A slight majority of city and county chief information officers expect their budgets to be cut before the end of the year as the economic fallout of the COVID-19 pandemic leaves government revenues in tatters, according to a survey published Wednesday by the Computing Technology Industry Association’s Public Technology Institute. Of 172 CIOs interviewed by CompTIA, 51 percent said they expect funding to drop this year.
Alan Shark, PTI’s executive director, said that IT offices have mostly been spared from the furloughs that local governments have had to start implementing as public-health lockdowns drain their tax revenues. He credited that to the increased need for reliable government technology to keep vital public services functioning.
“We’re not seeing IT furloughs yet because they are keeping the lights running,” he said. “Technology has never had a brighter day in the history of this profession.”
But Shark warned that even if 49 percent of local CIOs don’t anticipate budget cuts in 2020, they’re still likely to hit lean times if cities and counties face a long economic recovery after the pandemic passes.
“We won’t feel the real impact for a full year,” Shark said. He pointed to Loudoun County, Virginia, a Washington suburb that ranks as one of the wealthiest counties in the country, but now foresees a revenue shortfall of at least $100 million. So far, many local governments are targeting furloughs and layoffs to departments that have been shuttered by the coronavirus outbreak, like schools, libraries and public facilities.
Prolonged recessions can lead to long-term thinning of government ranks, though, Shark said. The Great Recession culled about 1 million public-sector workers nationally, he said.
“But now the numbers look worse,” he added.
And while IT positions may look safer than others right now, they’re unlikely to grow, Shark said. Longer-tenured employees may be asked to retire earlier, hiring will freeze and remaining workers will see their workloads doubled, he said. But there may be a silver lining, he said, that government executives, witnessing the surge in demand for digital services, spare IT agencies from the across-the-board cuts that accompanied the last recession.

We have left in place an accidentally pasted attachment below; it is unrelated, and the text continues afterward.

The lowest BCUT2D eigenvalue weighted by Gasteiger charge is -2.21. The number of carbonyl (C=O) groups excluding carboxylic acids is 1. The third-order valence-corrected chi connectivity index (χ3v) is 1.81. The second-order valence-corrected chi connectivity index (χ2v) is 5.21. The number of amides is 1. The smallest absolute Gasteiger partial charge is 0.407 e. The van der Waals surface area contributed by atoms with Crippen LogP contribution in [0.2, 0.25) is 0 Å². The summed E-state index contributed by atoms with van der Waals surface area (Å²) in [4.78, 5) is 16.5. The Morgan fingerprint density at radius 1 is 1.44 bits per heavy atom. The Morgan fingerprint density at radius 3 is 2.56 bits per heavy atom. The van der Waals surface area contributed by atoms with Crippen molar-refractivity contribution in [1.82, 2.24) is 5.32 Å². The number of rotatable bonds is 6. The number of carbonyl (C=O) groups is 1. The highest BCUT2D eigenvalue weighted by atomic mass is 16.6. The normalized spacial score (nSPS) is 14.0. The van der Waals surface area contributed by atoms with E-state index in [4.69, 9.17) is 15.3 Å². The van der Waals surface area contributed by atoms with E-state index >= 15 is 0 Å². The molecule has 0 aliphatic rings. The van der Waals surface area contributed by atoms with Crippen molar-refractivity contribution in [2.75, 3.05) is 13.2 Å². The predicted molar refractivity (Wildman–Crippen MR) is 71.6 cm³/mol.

“We’re going to find pockets, but clearly there will be an impact,” he said. “The only difference is that technology turned out to be such a front line effort.”
Still, even emergency medical technicians, cops, firefighters and sanitation workers — along with IT professionals — may start being cut loose if Congress does not move to shore up state and local budgets. On Wednesday, New York Mayor Bill de Blasio said that absent a federal bailout, his COVID-19-ravaged city could be forced to start laying off its essential personnel.
Despite clamoring from organizations like the National Governors Association and NASCIO, and industry groups like CompTIA, that states and cities need emergency relief in part to keep their vital IT functions operational, aid remains hung up on preconditions demanded by Senate Republicans and the Trump administration related to immigration and corporate liability.
But Shark said he believes a relief package will come through.
“With politics there’s always some uncertainty,” he said. “The question is how long it’s going to take. This may not reach the president’s desk until August.”
In the longer term, Shark predicted that the pandemic’s economic tail could lead to smaller local governments pooling IT resources in efforts to cut costs and share services.
“Look at townships in New Jersey and Pennsylvania,” he said. “If someone was building a city from scratch these days, nobody would do it like that. They’re like homeowners associations.”
Rather than each individual town arranging its own IT governance, Shark suggested regionwide policies could become a new normal.
“There’s a need for a shared regional approach,” he said. “Everyone does not need their own mainframe or cloud solution. You can have a shared staff. Innovation is about doing things better or differently.”